Manitoba

Winnipeggers mark 200 years since Métis Battle of Seven Oaks

A 200-year-old battle that left 22 people dead was remembered in Winnipeg Sunday as a turning point in the history of Manitoba's Métis people.

Historic battle helped change view of Métis as 'just a group of half-breeds,' Métis federation says

Dozens of people attended a commemorative ceremony in Winnipeg Sunday to mark the 200th anniversary of the Battle of Seven Oaks. (CBC)

A 200-year-old battle that left 22 people dead was remembered in Winnipeg Sunday as a turning point in the history of Manitoba's Métis people.

The Battle of Seven Oaks was a critical step in the Métis winning free trade rights.

On June 18, 1816, a bitter corporate feud between the Northwest Company and the Hudson's Bay Company culminated in the violent battle, which is also occasionally referred to as the Seven Oaks Massacre.

"Cuthbert Grant and many of his Métis colleagues had to defend their way of life," said Will Goodon, minister of housing and property management with the Manitoba Métis Federation (MMF). "There was an edict handed down that they couldn't trade in pemmican and other stuffs anymore. There was a confrontation, and they took matters into their own hands."
The Pemmican Proclamation, issued by Miles Macdonell, governor of Assiniboia in 1814, banned the export of food from Red River and thereby prevented the North West Company from supplying its distant trading posts. (As portrayed in Canada: A People's History) (CBC)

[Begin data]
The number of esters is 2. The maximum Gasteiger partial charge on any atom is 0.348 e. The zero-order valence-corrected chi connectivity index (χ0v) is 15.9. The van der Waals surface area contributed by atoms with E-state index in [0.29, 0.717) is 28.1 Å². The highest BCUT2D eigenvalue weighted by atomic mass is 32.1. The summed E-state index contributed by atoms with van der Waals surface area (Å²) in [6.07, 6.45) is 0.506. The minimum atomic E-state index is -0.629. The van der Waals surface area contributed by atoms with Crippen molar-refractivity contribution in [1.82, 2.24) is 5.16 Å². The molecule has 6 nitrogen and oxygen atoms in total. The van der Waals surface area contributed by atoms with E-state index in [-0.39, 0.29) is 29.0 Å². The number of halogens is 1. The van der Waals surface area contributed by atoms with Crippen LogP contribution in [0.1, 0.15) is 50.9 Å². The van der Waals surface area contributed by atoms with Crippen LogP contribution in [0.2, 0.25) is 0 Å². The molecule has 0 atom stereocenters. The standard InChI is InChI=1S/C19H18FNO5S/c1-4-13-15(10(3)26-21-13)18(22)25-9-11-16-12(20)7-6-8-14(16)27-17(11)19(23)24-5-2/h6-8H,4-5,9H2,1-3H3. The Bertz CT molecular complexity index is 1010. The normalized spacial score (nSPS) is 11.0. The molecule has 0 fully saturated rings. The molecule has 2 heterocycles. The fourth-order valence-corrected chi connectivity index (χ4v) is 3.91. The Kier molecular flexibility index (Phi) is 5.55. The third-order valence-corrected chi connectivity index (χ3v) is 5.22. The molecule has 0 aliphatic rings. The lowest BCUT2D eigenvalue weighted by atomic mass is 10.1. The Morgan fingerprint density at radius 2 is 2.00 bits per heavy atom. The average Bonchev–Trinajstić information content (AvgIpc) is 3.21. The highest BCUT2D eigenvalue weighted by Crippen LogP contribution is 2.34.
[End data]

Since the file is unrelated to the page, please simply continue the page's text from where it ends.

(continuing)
Led by Cuthbert Grant, a group of mostly Métis people were intercepted by a group led by The Hudson's Bay Company regional governor, Robert Semple. The battle left 21 with Hudson's Bay dead, including Semple, as well as one person on the Métis side.

The battle took place in what is now West Kildonan near Main Street and Rupertsland Boulevard. 

On Sunday afternoon, a renewed historic site was unveiled in West Kildonan to mark the bicentennial of the battle.

"What we look at when we see the Battle of Seven Oaks is a time when we stood up for ourselves. It was only us. It was just the Métis and we were more than just a group of half-breeds," Goodon said. "We were a people and we could stand and defend our way of life."
David Chartrand, president of the Manitoba Mé​tis Federation, front right, and Will Goodon, minister of housing for the Manitoba Mé​tis Federation, left, in Ottawa in April. (Sean Kilpatrick/The Canadian Press)

The renewal of the historic site started in 2007 with a class project from Governor Semple School. Eight years and $350,000 later, the renewed site is now open to the public.

Albert Legatt, the Archbishop of St. Boniface, said organizers spent a year planning the commemoration event. He said it's important Manitobans recognize the importance of the battle.

"Twenty-two lives were lost in a moment of violence ... Remembering that's part of our history, how do we continue to search together for peace and reconciliation?" Legatt said. 

St. John's Cathedral marked the anniversary with a healing and reconciliation event and a feast sponsored by the North West Company at St. John's Park on Sunday.

The MMF and Métis National council commemoration for Grant, the battle and the Métis Nation flag on Sunday as well at St. Francois Xavier Church.

A special ceremony was also held at the Battle of Seven Oaks National Historic Site at the intersection of Main Street and Rupert's Land Boulevard.

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